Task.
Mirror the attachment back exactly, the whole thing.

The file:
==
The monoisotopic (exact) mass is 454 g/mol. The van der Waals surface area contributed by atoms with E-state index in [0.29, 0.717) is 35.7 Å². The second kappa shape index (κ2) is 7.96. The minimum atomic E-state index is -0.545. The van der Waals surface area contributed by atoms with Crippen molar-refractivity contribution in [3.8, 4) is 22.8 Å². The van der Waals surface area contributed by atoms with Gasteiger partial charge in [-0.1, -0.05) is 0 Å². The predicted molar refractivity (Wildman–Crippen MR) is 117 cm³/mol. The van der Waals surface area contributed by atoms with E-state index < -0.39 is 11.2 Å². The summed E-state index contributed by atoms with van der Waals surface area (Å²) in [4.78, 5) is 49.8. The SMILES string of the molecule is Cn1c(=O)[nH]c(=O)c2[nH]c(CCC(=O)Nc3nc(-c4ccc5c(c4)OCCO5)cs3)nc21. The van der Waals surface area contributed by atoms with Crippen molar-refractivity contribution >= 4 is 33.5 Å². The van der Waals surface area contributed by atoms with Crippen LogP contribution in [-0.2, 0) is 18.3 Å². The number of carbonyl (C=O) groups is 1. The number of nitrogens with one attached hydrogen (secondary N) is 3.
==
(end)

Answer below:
The monoisotopic (exact) mass is 454 g/mol. The van der Waals surface area contributed by atoms with E-state index in [0.29, 0.717) is 35.7 Å². The second kappa shape index (κ2) is 7.96. The minimum atomic E-state index is -0.545. The van der Waals surface area contributed by atoms with Crippen molar-refractivity contribution in [3.8, 4) is 22.8 Å². The van der Waals surface area contributed by atoms with Gasteiger partial charge in [-0.1, -0.05) is 0 Å². The predicted molar refractivity (Wildman–Crippen MR) is 117 cm³/mol. The van der Waals surface area contributed by atoms with E-state index < -0.39 is 11.2 Å². The summed E-state index contributed by atoms with van der Waals surface area (Å²) in [4.78, 5) is 49.8. The SMILES string of the molecule is Cn1c(=O)[nH]c(=O)c2[nH]c(CCC(=O)Nc3nc(-c4ccc5c(c4)OCCO5)cs3)nc21. The van der Waals surface area contributed by atoms with Crippen molar-refractivity contribution >= 4 is 33.5 Å². The van der Waals surface area contributed by atoms with Crippen LogP contribution in [-0.2, 0) is 18.3 Å². The number of carbonyl (C=O) groups is 1. The number of nitrogens with one attached hydrogen (secondary N) is 3.